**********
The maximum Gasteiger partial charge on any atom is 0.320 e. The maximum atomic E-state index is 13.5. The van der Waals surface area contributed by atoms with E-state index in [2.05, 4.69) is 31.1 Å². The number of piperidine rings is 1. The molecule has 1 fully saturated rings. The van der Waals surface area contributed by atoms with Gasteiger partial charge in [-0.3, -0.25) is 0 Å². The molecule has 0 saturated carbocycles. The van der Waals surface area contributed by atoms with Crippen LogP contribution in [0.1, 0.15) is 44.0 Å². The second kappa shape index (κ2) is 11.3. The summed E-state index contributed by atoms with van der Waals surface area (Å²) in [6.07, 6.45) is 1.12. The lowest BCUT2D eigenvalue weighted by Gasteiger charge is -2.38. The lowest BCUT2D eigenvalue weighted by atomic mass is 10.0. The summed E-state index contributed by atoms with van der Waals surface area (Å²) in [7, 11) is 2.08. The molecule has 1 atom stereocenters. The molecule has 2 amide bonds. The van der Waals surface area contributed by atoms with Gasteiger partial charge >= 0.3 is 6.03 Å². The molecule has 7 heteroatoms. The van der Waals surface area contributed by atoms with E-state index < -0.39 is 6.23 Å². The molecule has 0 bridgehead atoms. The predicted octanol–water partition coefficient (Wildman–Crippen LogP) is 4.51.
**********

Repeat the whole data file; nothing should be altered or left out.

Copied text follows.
The maximum Gasteiger partial charge on any atom is 0.320 e. The maximum atomic E-state index is 13.5. The van der Waals surface area contributed by atoms with E-state index in [2.05, 4.69) is 31.1 Å². The number of piperidine rings is 1. The molecule has 1 fully saturated rings. The van der Waals surface area contributed by atoms with Gasteiger partial charge in [-0.3, -0.25) is 0 Å². The molecule has 0 saturated carbocycles. The van der Waals surface area contributed by atoms with Crippen LogP contribution in [0.1, 0.15) is 44.0 Å². The second kappa shape index (κ2) is 11.3. The summed E-state index contributed by atoms with van der Waals surface area (Å²) in [6.07, 6.45) is 1.12. The lowest BCUT2D eigenvalue weighted by Gasteiger charge is -2.38. The lowest BCUT2D eigenvalue weighted by atomic mass is 10.0. The summed E-state index contributed by atoms with van der Waals surface area (Å²) in [7, 11) is 2.08. The molecule has 1 atom stereocenters. The molecule has 2 amide bonds. The van der Waals surface area contributed by atoms with Gasteiger partial charge >= 0.3 is 6.03 Å². The molecule has 7 heteroatoms. The van der Waals surface area contributed by atoms with E-state index < -0.39 is 6.23 Å². The molecule has 0 bridgehead atoms. The predicted octanol–water partition coefficient (Wildman–Crippen LogP) is 4.51.